The Conspiracy Theory On How The Seattle Seahawks Lost The Super Bowl

It's often derided as the worst play call in NFL history. On February 1, 2015, the Seattle Seahawks and New England Patriots clashed in Super Bowl 49. Tom Brady and the Patriots earned two touchdowns in the fourth quarter to take a 28-24 lead (via ESPN). In the final minutes of the game, the Seahawks, led by Russell Wilson, marched down the field and into scoring position. With 27 seconds remaining, they were less than two yards from the endzone. Probably the entire planet expected a handoff to powerhouse running back Marshawn Lynch (above), who had rushed for over 100 yards and scored one touchdown already. Instead, the Seahawks decided to throw.

Wilson was in the shotgun, with Lynch next to him for the diversion. The quarterback targeted receiver Ricardo Lockette at the goal line. The throw was intercepted by Patriots cornerback Malcolm Butler, to the shock of the announcers and the joyful roar of the New England crowd (watch the entire calamity on YouTube).

Anyone But Lynch?

"I cannot believe the call," one announcer said live (via YouTube). "You've got Marshawn Lynch in the backfield. You've got a guy who's been borderline unstoppable in this part of the field. I can't believe the call". Indeed, putting the ball in the air in that tight of a space instead of safe in the hands of Marshawn Lynch was extremely risky. Worse, it was only second down. The Seahawks could have given Lynch multiple chances to bulldoze into the endzone. Instead, the Patriots picked off the ball, Tom Brady kneeled out the final 20 seconds, and the Seahawks lost the Super Bowl.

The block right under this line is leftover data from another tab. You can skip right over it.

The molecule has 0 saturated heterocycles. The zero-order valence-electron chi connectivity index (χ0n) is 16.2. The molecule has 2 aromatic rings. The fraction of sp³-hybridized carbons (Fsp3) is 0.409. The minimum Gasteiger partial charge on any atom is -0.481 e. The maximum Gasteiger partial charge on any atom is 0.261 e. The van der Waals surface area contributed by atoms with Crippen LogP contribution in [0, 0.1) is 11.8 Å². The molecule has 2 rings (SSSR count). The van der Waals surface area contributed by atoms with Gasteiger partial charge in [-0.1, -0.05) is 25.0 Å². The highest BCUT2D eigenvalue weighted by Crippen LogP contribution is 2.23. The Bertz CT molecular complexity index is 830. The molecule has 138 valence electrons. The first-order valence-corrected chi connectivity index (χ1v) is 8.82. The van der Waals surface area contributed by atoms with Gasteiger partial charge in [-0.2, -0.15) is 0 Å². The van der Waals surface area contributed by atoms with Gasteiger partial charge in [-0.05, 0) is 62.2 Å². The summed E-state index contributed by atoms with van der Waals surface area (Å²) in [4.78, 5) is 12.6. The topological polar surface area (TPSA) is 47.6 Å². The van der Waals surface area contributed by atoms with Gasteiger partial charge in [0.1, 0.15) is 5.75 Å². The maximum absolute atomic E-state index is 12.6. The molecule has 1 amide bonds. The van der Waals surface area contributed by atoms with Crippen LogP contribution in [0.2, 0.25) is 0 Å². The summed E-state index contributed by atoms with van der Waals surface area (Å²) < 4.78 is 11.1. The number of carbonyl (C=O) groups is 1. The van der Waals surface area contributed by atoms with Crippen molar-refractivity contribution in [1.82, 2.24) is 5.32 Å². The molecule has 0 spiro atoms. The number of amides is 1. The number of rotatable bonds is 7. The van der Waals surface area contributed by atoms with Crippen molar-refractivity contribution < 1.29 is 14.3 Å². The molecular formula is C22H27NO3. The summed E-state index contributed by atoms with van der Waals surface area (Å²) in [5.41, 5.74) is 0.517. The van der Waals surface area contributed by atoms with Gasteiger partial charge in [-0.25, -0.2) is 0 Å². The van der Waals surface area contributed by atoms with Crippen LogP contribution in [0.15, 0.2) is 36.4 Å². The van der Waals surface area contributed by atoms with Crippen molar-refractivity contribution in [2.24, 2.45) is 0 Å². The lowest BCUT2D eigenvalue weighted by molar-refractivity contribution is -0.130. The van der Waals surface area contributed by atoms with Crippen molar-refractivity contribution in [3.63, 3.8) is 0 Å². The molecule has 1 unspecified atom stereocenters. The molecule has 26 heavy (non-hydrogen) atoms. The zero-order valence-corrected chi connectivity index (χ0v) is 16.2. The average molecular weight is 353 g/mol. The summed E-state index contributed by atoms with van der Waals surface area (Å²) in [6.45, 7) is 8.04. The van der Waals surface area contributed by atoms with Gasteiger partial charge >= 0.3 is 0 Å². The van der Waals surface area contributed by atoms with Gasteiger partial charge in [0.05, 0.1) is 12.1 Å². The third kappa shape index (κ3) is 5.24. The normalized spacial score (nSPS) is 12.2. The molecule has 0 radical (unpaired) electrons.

The call was so outrageous that it instantly sparked a conspiracy theory. According to respected sports writer Dave Zirin at The Nation, some fans and even Seahawk players suspected that head coach Pete Carroll and the team higher-ups did not want Lynch to make the game-winning play. They wanted it to be quarterback Russell Wilson. An anonymous source from the Seattle locker room reportedly told Zirin: "Can't believe it. We all saw it. They wanted it to be Russ. They didn't want Marshawn to be the hero." But why?

A Theory and Its Critics

The conspiracy theory posits that Seattle went with a risky pass because Marshawn Lynch was a troublemaker, and they didn't want him celebrated as the game-winner or awarded the prize of most valuable player (via The Nation). By 2015, Lynch had been investigated for a hit-and-run, arrested over a DUI, and later charged with reckless driving (via Yahoo! Sports). He'd also stopped speaking to the media, racking up professional fines, according to The New Yorker. Add in various shenanigans and whacky comments, and, the theory goes, Seahawk management was out to get Marshawn Lynch.

Lynch himself wondered if someone didn't want him to be "the face of the nation" and thus kept the ball out of his hands (via NBC Sports). More anonymous teammates backed him up, even to an writer. As of now, suspicions from players and fans compete with the shaking heads of coaches and football commentators, who do not believe the plan could come into play with the Super Bowl on the line.

That reporter for gave head coach Pete Carroll's version of the story. Running on second with so little time left carried a risk, too, Carroll explained. If Lynch was stopped, the Seahawks would have to use their last timeout to stop the clock. Then they likely would have had to pass on third down anyway to stop the clock again if the pass was incomplete and time for a fourth attempt. In other words, running meant the Seahawks might have had fewer chances to score, maybe not getting a fourth down. Carroll also gambled that with the enemy expecting a run, his guys could beat rookie Patriots corner Malcolm Butler, who didn't have any interceptions under his belt. Further, Zirin pointed out that Lynch was actually only one for five that season from that close to the endzone.